The proportion of people in Wales who used the internet and digital technology to manage their health nearly doubled from 25% in 2019-20 to 46% in 2020-21, according to research published by Public Health Wales.
It was carried out by DJS Research and involved a survey of around 2,500 interviews of a cross-section of residents of the country during the winter of 2021-22, asking about their internet access and use of technology for activities such as finding health information, tracking behaviours, arranging appointments and prescriptions, and receiving clinical care.
People were also asked if they used online channels for Covid-19 activities such as symptom tracking, booking vaccinations and complying with ‘test and trace’ requirements.
Among the findings was that, amongst those with access to the internet, younger people, and those with long term medical conditions, were most likely to be frequent users of technology for health. More than half (53%) also wanted to use the internet more to manage their health in the future - mostly among the 30-54 year age groups.
The researchers found that Covid-19 activities were most commonly completed online at this time, while receiving clinical care was least frequently carried out on the internet.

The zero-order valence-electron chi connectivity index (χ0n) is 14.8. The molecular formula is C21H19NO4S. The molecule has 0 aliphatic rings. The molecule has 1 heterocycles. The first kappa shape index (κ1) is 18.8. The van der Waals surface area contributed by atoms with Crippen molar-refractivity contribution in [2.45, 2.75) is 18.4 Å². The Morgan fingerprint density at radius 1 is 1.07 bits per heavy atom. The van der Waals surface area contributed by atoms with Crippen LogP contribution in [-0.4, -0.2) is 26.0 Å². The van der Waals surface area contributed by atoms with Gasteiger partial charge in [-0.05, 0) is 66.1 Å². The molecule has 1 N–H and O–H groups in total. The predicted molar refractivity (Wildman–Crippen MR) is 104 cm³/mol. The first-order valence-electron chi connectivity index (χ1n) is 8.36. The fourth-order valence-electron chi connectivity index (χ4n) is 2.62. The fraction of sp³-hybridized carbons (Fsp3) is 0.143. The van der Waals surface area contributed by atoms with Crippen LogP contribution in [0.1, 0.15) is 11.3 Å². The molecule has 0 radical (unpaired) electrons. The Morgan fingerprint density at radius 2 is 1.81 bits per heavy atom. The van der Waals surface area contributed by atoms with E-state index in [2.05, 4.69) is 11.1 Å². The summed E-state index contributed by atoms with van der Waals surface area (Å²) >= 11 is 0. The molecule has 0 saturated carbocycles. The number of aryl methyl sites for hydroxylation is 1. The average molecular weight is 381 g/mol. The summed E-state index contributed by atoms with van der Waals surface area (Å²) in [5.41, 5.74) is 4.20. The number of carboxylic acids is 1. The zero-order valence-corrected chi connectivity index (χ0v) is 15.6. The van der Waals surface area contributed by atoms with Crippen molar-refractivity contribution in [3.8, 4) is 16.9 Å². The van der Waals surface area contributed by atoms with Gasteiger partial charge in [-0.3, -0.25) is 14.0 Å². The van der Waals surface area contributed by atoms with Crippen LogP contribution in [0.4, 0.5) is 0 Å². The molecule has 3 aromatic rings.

Perspectives on future
When asked to reflect on the future, participants indicated that the areas of greatest potential growth were in booking health appointments or ordering prescriptions, and in self-management of health. The area with least expected growth was in receiving clinical care online.
Dr Diana Bright, senior public health researcher for Public Health Wales, said: “The Covid-19 pandemic clearly had an immediate impact on many aspects of our lives, with numerous activities transferring online very quickly. This study shows that this did not push people online, but amongst those already online there was marked growth in the use of the internet and tech to support health.
“This may have reflected the context of the pandemic, but interesting there was strong interest in the use of digital tech for health into the future. We need to consider public preferences when developing digital health - as some services may be better received than others (eg, ordering prescriptions and booking appointments, rather than clinical care).”
Overall, the proportion of people without access to the internet at home continued to decline to 6% of the population in Wales in 2020-21. There was no evidence that this was a result of the pandemic, with less than 1% reflecting that they had newly gained access to the internet over this period; but there is digital exclusion, with 8% those living in the most deprived areas less likely to be online compared with 2% in the least deprived areas.